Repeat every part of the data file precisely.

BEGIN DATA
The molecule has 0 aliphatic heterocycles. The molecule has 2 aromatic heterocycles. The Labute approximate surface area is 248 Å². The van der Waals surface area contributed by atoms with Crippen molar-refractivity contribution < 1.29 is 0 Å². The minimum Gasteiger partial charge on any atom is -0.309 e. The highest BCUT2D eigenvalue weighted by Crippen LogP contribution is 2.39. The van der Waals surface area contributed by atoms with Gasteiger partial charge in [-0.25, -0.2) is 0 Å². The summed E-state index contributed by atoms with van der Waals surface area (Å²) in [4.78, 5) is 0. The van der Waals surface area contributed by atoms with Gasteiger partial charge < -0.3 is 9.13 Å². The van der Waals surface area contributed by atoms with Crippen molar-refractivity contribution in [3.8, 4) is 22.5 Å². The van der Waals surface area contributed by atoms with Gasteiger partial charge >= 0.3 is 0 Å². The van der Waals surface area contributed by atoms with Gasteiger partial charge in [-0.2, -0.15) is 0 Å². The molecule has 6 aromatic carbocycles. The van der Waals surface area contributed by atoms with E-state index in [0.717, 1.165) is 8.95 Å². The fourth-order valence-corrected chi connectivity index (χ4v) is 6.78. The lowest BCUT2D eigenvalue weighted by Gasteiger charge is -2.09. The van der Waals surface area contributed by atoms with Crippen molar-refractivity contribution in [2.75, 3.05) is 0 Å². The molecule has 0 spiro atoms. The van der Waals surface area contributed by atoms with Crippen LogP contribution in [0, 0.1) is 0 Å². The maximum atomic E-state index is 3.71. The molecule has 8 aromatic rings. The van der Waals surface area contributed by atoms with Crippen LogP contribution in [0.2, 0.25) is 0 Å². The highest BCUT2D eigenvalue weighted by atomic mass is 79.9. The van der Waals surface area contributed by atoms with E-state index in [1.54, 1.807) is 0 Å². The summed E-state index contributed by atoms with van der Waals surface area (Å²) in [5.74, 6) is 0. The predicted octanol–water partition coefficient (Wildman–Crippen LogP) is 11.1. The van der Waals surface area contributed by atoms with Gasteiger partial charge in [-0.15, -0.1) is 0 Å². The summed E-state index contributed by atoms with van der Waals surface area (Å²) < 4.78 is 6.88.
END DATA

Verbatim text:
The molecule has 0 aliphatic heterocycles. The molecule has 2 aromatic heterocycles. The Labute approximate surface area is 248 Å². The van der Waals surface area contributed by atoms with Crippen molar-refractivity contribution < 1.29 is 0 Å². The minimum Gasteiger partial charge on any atom is -0.309 e. The highest BCUT2D eigenvalue weighted by Crippen LogP contribution is 2.39. The van der Waals surface area contributed by atoms with Gasteiger partial charge in [-0.25, -0.2) is 0 Å². The summed E-state index contributed by atoms with van der Waals surface area (Å²) in [4.78, 5) is 0. The van der Waals surface area contributed by atoms with Gasteiger partial charge < -0.3 is 9.13 Å². The van der Waals surface area contributed by atoms with Crippen molar-refractivity contribution in [3.8, 4) is 22.5 Å². The van der Waals surface area contributed by atoms with Gasteiger partial charge >= 0.3 is 0 Å². The van der Waals surface area contributed by atoms with Gasteiger partial charge in [-0.2, -0.15) is 0 Å². The molecule has 6 aromatic carbocycles. The van der Waals surface area contributed by atoms with E-state index in [0.717, 1.165) is 8.95 Å². The fourth-order valence-corrected chi connectivity index (χ4v) is 6.78. The lowest BCUT2D eigenvalue weighted by Gasteiger charge is -2.09. The van der Waals surface area contributed by atoms with Crippen molar-refractivity contribution in [2.75, 3.05) is 0 Å². The molecule has 0 spiro atoms. The van der Waals surface area contributed by atoms with Crippen LogP contribution in [0, 0.1) is 0 Å². The maximum atomic E-state index is 3.71. The molecule has 8 aromatic rings. The van der Waals surface area contributed by atoms with Crippen LogP contribution in [0.2, 0.25) is 0 Å². The highest BCUT2D eigenvalue weighted by atomic mass is 79.9. The van der Waals surface area contributed by atoms with E-state index in [1.54, 1.807) is 0 Å². The summed E-state index contributed by atoms with van der Waals surface area (Å²) in [5.74, 6) is 0. The predicted octanol–water partition coefficient (Wildman–Crippen LogP) is 11.1. The van der Waals surface area contributed by atoms with Gasteiger partial charge in [-0.15, -0.1) is 0 Å². The summed E-state index contributed by atoms with van der Waals surface area (Å²) < 4.78 is 6.88.